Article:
The Washington State University Counseling and Psychological Services Doctoral Internship Training Program in Health Service Psychology is based upon a Practitioner Scholar Model. As such, the purpose of our program is to train interns whose work is informed by practice, theory, and research, and who take into account individual, cultural, and societal considerations in their clinical work and service delivery. Our goal is to provide the professional training and experience necessary for independent entry level work as a health service psychologist in a wide variety of settings, including university counseling centers. We are invested in helping interns develop a range of competencies through which they may implement a broad set of skills, theoretical and clinical knowledge, and methods of inquiry in the practice of psychology. Common to all of these competencies is the further refinement of ethical decision-making and the proficiency to professionally engage in multicultural and diverse settings.
Interns begin their internship program with a foundation of didactic and clinical experiences from their academic training. We believe that the internship year is a time to utilize these skills and knowledge in a more intensive manner, to develop new skills, and to transition from graduate training to status as a professional psychologist prepared for entry-level practice. In preparation to become psychologists, we believe that interns should systematically increase their assurance and skills in providing a range of interventions to various client types and systems. This objective is pursued through collaborative work with faculty members and closely supervised clinical practice. The latter involves a number of intervention modalities and theoretical systems, with supervisors generally representing an integrative orientation. We support interns’ growth and development through sequential and cumulative didactic training, mentoring, modeling, support, and feedback. Interns are able to gain specific exposure to the many roles and responsibilities of a generalist health service psychologist, including intake interviews; individual, couples, and group counseling; crisis response and management; substance assessments and interventions; supervision and training provision; outreach and consultation; testing; and program evaluation.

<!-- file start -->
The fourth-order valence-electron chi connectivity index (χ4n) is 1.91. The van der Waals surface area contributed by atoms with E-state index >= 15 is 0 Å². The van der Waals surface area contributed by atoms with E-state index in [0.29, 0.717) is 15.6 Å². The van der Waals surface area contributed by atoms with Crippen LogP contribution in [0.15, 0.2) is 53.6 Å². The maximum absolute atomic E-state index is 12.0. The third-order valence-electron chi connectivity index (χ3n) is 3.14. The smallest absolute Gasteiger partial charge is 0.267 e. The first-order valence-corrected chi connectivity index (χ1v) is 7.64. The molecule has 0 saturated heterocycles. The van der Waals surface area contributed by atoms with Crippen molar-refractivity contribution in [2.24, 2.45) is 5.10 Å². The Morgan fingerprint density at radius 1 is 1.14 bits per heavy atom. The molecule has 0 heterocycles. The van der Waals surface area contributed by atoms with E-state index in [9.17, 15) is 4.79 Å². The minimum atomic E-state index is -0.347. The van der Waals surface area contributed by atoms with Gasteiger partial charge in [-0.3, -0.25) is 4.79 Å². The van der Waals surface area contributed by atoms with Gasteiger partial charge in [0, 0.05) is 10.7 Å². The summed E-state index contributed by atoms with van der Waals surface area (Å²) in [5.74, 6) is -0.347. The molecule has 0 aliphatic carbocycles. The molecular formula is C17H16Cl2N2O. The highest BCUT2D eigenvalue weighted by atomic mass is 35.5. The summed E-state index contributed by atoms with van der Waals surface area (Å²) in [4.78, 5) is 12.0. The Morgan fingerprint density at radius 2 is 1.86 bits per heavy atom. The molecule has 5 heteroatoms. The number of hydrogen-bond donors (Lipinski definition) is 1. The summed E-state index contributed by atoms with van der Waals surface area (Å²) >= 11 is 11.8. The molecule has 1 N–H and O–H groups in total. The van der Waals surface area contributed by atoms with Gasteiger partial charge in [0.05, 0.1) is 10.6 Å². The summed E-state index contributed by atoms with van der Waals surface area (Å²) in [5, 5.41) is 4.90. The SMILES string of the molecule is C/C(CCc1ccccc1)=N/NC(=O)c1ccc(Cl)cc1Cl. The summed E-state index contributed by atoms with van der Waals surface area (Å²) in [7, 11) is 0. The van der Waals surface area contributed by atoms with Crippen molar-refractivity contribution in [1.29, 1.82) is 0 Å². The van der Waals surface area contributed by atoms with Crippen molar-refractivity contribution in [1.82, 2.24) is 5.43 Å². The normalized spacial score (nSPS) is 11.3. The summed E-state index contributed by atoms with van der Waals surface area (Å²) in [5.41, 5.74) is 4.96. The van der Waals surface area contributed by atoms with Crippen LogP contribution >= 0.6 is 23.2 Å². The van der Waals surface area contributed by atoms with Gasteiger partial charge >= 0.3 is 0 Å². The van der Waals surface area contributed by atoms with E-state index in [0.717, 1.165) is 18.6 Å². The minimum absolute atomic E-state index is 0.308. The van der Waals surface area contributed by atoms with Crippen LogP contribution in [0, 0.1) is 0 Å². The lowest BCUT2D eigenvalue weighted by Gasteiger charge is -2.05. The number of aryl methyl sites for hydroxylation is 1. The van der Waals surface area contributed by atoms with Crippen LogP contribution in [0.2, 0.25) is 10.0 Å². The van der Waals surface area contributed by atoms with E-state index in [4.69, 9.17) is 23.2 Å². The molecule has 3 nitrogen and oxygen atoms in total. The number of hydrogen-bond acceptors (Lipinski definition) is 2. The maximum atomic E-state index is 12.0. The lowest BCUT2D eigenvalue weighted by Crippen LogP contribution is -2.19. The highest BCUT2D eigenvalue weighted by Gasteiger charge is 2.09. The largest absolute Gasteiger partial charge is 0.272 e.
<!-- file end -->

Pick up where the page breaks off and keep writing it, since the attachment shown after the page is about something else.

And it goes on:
In accordance with the APA Standards of Accreditation, we have identified nine competency areas in which interns are trained and evaluated. Within each of these, specific competencies are delineated and operationalized so that interns can understand the goals toward which they are working as well as the criteria by which they will be evaluated. These areas may overlap one another or share common threads throughout, such as ethical decision-making and behaviors, and multicultural competencies.
- Ethical and legal standards
- Individual and cultural diversity
- Professional values, attitudes, and behaviors
- Communication and interpersonal skills
- Consultation and interprofessional/interdisciplinary skills